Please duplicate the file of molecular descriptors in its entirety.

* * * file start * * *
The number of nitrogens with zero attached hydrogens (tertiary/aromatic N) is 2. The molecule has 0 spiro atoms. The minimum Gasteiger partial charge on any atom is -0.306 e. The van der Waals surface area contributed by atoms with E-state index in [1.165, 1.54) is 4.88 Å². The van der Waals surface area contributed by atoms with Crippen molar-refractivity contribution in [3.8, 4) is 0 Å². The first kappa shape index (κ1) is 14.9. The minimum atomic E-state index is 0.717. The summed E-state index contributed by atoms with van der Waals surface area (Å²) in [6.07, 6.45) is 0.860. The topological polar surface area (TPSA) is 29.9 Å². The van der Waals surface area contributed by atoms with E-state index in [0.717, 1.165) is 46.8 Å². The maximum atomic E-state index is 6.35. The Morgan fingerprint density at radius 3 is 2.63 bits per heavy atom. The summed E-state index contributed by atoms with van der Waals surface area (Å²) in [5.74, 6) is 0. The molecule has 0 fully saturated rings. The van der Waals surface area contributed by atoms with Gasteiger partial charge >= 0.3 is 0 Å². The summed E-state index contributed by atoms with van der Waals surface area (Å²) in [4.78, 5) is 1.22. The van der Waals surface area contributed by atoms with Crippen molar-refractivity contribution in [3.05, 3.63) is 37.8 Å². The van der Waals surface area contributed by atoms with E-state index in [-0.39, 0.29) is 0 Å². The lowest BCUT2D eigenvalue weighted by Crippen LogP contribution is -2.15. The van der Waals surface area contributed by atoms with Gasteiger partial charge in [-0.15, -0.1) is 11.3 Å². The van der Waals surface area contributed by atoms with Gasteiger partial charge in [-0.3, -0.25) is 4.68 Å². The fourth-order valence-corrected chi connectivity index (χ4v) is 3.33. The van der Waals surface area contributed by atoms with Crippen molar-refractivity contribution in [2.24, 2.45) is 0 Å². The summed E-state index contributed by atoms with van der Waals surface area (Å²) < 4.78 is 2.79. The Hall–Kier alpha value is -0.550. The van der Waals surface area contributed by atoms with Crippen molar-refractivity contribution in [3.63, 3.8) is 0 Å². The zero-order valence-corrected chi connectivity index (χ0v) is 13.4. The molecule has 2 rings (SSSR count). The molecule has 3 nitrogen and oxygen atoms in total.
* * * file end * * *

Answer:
The number of nitrogens with zero attached hydrogens (tertiary/aromatic N) is 2. The molecule has 0 spiro atoms. The minimum Gasteiger partial charge on any atom is -0.306 e. The van der Waals surface area contributed by atoms with E-state index in [1.165, 1.54) is 4.88 Å². The van der Waals surface area contributed by atoms with Crippen molar-refractivity contribution in [3.8, 4) is 0 Å². The first kappa shape index (κ1) is 14.9. The minimum atomic E-state index is 0.717. The summed E-state index contributed by atoms with van der Waals surface area (Å²) in [6.07, 6.45) is 0.860. The topological polar surface area (TPSA) is 29.9 Å². The van der Waals surface area contributed by atoms with E-state index in [0.717, 1.165) is 46.8 Å². The maximum atomic E-state index is 6.35. The Morgan fingerprint density at radius 3 is 2.63 bits per heavy atom. The summed E-state index contributed by atoms with van der Waals surface area (Å²) in [5.74, 6) is 0. The molecule has 0 fully saturated rings. The van der Waals surface area contributed by atoms with Gasteiger partial charge >= 0.3 is 0 Å². The summed E-state index contributed by atoms with van der Waals surface area (Å²) in [4.78, 5) is 1.22. The van der Waals surface area contributed by atoms with Crippen molar-refractivity contribution in [3.05, 3.63) is 37.8 Å². The van der Waals surface area contributed by atoms with E-state index in [-0.39, 0.29) is 0 Å². The lowest BCUT2D eigenvalue weighted by Crippen LogP contribution is -2.15. The van der Waals surface area contributed by atoms with Gasteiger partial charge in [-0.15, -0.1) is 11.3 Å². The van der Waals surface area contributed by atoms with Gasteiger partial charge in [-0.3, -0.25) is 4.68 Å². The fourth-order valence-corrected chi connectivity index (χ4v) is 3.33. The van der Waals surface area contributed by atoms with Crippen molar-refractivity contribution in [2.24, 2.45) is 0 Å². The summed E-state index contributed by atoms with van der Waals surface area (Å²) < 4.78 is 2.79. The Hall–Kier alpha value is -0.550. The van der Waals surface area contributed by atoms with Crippen molar-refractivity contribution in [3.63, 3.8) is 0 Å². The zero-order valence-corrected chi connectivity index (χ0v) is 13.4. The molecule has 2 rings (SSSR count). The molecule has 3 nitrogen and oxygen atoms in total.